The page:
For over 60 years his was the voice Dodgers’ fans heard on television and radio broadcasts.  On August 2, 2022 Vin Scully died in his Los Angeles home at the age of 94.

Dodgers pitcher Clayton Keyshawn summed up Scully when he said, “he was the best there ever was.  Just such a special man. I’m grateful and thankful I got to know him as well as I did.”

Scully began his legendary Hall of Fame career when the team was still in New York as the Brooklyn Dodgers. At 67 years in front of the microphone, he holds the record for the longest career with a single team in any professional sport.  And no matter where he was broadcasting a game, it always began with, “Hi, everybody, and a very pleasant good evening to you wherever you may be.”

And while it common today for a broadcast to have two, three, and even four people who seem to spend as much time discussing opinions and personal matters as much as the game itself; Vin Scully worked alone and was always ready with a story about the players and their accomplishments, even as his career began to wind down well into his eighties.

MLB. Commissioner Bob Manfred spoke on Scully saying, “today, we mourn the loss of a legend in our game. Vin was an extraordinary man whose gift for broadcasting brought joy to generations of Dodger fans. In addition, his voice played a memorable role in some of the greatest moments in the history of our sport. I am proud that Vin was synonymous with Baseball because he embodied the very best of our National Pastime. As great as he was as a broadcaster, he was equally great as a person.

Dodgers manager Dave Robert’s added, “there’s not a better storyteller and I think everyone considers him family.  He was in our living rooms for many generations. He lived a fantastic life, a legacy that will live on forever.”

He was born  in ent Edward Scully on November 29, 1927 in the Bronx, New York.   After the death of his father when young Vincent was just seven years old, the family moved to the burrough of Brooklyn.  While he grew up playing stickball, it was the family radio and the college football and Dodger baseball broadcasts that captured his attention and had him dreaming of calling games.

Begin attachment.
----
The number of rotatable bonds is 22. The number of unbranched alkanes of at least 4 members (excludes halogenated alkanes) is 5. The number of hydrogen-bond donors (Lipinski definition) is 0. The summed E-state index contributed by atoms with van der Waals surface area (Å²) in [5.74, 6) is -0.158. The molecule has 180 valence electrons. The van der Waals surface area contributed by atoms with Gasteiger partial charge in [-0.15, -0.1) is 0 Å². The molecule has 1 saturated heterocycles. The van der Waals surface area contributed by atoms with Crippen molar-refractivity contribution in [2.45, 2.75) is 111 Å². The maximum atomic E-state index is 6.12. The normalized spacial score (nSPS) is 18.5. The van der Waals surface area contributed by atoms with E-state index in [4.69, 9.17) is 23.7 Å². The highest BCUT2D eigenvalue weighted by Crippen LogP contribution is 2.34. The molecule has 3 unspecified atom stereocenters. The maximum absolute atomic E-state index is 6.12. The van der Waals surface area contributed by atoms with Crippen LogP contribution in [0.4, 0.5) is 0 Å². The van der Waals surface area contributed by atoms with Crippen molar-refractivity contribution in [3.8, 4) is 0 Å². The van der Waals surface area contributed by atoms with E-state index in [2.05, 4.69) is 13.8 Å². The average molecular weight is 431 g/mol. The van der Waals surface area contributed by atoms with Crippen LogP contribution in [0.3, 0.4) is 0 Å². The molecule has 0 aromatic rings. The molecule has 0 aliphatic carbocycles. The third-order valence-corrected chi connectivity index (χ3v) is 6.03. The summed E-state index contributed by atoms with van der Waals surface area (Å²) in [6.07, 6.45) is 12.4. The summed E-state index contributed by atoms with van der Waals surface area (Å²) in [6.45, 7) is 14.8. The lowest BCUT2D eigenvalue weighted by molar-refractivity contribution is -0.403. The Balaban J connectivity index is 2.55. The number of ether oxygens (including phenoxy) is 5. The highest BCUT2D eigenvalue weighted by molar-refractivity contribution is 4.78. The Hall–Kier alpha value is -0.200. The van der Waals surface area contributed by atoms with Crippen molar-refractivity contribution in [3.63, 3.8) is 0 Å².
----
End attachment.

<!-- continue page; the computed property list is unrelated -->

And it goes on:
That dream became a reality while Scully was at Fordham University where he would call the football, basketball, and baseball games from the university’s radio station.

His first professional broadcasting job came when he was just 22 in a job with the local CBS affiliate in Washington, D.C.  that led to a job broadcasting the games for the Brooklyn Dodgers with Red Barber and Connie Desmond.  At 25, Vin Scully became the youngest person to ever broadcast a World Series game – a mark that has never been broken.

When the Dodgers moved west in 1958, Scully came right along with them.  During his storied career Scully has seen and broadcast some history making moments including four perfect games, 21 no hitters, six Dodger championships, Don Drysdale’s scoreless streak of 58 2/3 in game and again when Orel Hershiser broke it 20 years later, and Hank Aaron’s record setting home run.  Calling the game, Scully said, “a Black man is getting a standing ovation in the Deep South for breaking a record of an all-time baseball idol.  What a marvelous moment for baseball.”

While working at NBC, Scully called football games and PGA tournaments.  He has also called a total of 25 World Series games and 12 MLB All Star games.

In broadcasting dead air is a major taboo, but Scully would often describe a big play as quickly as he could so the fans listening could get a feel for what was happening at the stadium.  When Sandy Koufax threw a perfect game in 1965, Scully was silent for 38 seconds and it happened again when Kirk Gibson hit a game winning pinch hit home run in game one of the 1988 World Series.

A private man who usually disappeared during the off season, Scully lent his talents, usually as an announcer, in a handful of film and television productions including an episode of “Mister Ed”, “The Fugitive”, as the narrator on “Occasional Wife”, “Rowan and Martin’s Laugh-In”,”Highway to Heaven”,and “The X-Files”.

There are thousands of stars on the Hollywood Walk of Fame including one for Vin Scully, but the Baseball Hall of Fame member also has the Dodgers Stadium press box named for him; as well as, the road leading up to Dodgers Stadium.  And President Barack Obama presented Scully with the Presidential Medal of Freedom.  His other Honours include, the Commissioner’s Historic Achievement Award, a Lifetime Achievement Emmy Award from the National Radio Hall of Fame, a four-time winner of the National Sportscaster of the Year honour, and is an inductee of the American Sportscasters Association and the Sports Broadcasting Halls of Fame.

Predeceased by his first wife Joan, his second wife Sandra, and a son Michael; Vin Scully is survived by his children Catherine, Kelly, Erin, Todd and Kevin.

feature photo credit: Vin Scully.jpg